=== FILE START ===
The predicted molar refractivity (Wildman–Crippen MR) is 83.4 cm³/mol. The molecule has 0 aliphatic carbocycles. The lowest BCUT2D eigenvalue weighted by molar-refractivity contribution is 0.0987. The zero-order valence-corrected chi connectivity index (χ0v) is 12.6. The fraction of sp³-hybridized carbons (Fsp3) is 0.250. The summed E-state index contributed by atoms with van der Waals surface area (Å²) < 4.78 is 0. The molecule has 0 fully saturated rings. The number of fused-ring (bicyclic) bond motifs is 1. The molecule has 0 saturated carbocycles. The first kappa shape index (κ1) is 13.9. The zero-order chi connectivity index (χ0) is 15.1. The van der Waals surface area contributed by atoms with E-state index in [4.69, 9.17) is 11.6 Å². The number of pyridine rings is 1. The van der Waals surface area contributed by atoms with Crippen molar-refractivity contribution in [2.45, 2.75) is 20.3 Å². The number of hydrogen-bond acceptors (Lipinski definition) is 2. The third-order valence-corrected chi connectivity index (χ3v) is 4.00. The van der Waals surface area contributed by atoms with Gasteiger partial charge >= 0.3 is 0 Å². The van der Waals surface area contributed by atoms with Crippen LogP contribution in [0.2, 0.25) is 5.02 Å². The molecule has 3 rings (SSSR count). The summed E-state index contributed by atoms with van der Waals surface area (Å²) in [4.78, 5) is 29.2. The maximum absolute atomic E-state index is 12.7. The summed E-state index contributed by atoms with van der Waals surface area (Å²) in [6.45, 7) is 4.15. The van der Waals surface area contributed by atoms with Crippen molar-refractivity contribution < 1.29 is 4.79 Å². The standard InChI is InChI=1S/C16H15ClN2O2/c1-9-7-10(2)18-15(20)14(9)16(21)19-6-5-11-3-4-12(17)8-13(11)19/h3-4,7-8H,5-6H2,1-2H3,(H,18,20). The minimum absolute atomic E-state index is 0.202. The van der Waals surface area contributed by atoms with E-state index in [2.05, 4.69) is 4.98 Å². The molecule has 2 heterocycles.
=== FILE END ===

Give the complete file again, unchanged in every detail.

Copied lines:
The predicted molar refractivity (Wildman–Crippen MR) is 83.4 cm³/mol. The molecule has 0 aliphatic carbocycles. The lowest BCUT2D eigenvalue weighted by molar-refractivity contribution is 0.0987. The zero-order valence-corrected chi connectivity index (χ0v) is 12.6. The fraction of sp³-hybridized carbons (Fsp3) is 0.250. The summed E-state index contributed by atoms with van der Waals surface area (Å²) < 4.78 is 0. The molecule has 0 fully saturated rings. The number of fused-ring (bicyclic) bond motifs is 1. The molecule has 0 saturated carbocycles. The first kappa shape index (κ1) is 13.9. The zero-order chi connectivity index (χ0) is 15.1. The van der Waals surface area contributed by atoms with E-state index in [4.69, 9.17) is 11.6 Å². The number of pyridine rings is 1. The van der Waals surface area contributed by atoms with Crippen molar-refractivity contribution in [2.45, 2.75) is 20.3 Å². The number of hydrogen-bond acceptors (Lipinski definition) is 2. The third-order valence-corrected chi connectivity index (χ3v) is 4.00. The van der Waals surface area contributed by atoms with Gasteiger partial charge >= 0.3 is 0 Å². The van der Waals surface area contributed by atoms with Crippen LogP contribution in [0.2, 0.25) is 5.02 Å². The molecule has 3 rings (SSSR count). The summed E-state index contributed by atoms with van der Waals surface area (Å²) in [4.78, 5) is 29.2. The maximum absolute atomic E-state index is 12.7. The summed E-state index contributed by atoms with van der Waals surface area (Å²) in [6.45, 7) is 4.15. The van der Waals surface area contributed by atoms with Crippen molar-refractivity contribution < 1.29 is 4.79 Å². The standard InChI is InChI=1S/C16H15ClN2O2/c1-9-7-10(2)18-15(20)14(9)16(21)19-6-5-11-3-4-12(17)8-13(11)19/h3-4,7-8H,5-6H2,1-2H3,(H,18,20). The minimum absolute atomic E-state index is 0.202. The van der Waals surface area contributed by atoms with E-state index in [2.05, 4.69) is 4.98 Å². The molecule has 2 heterocycles.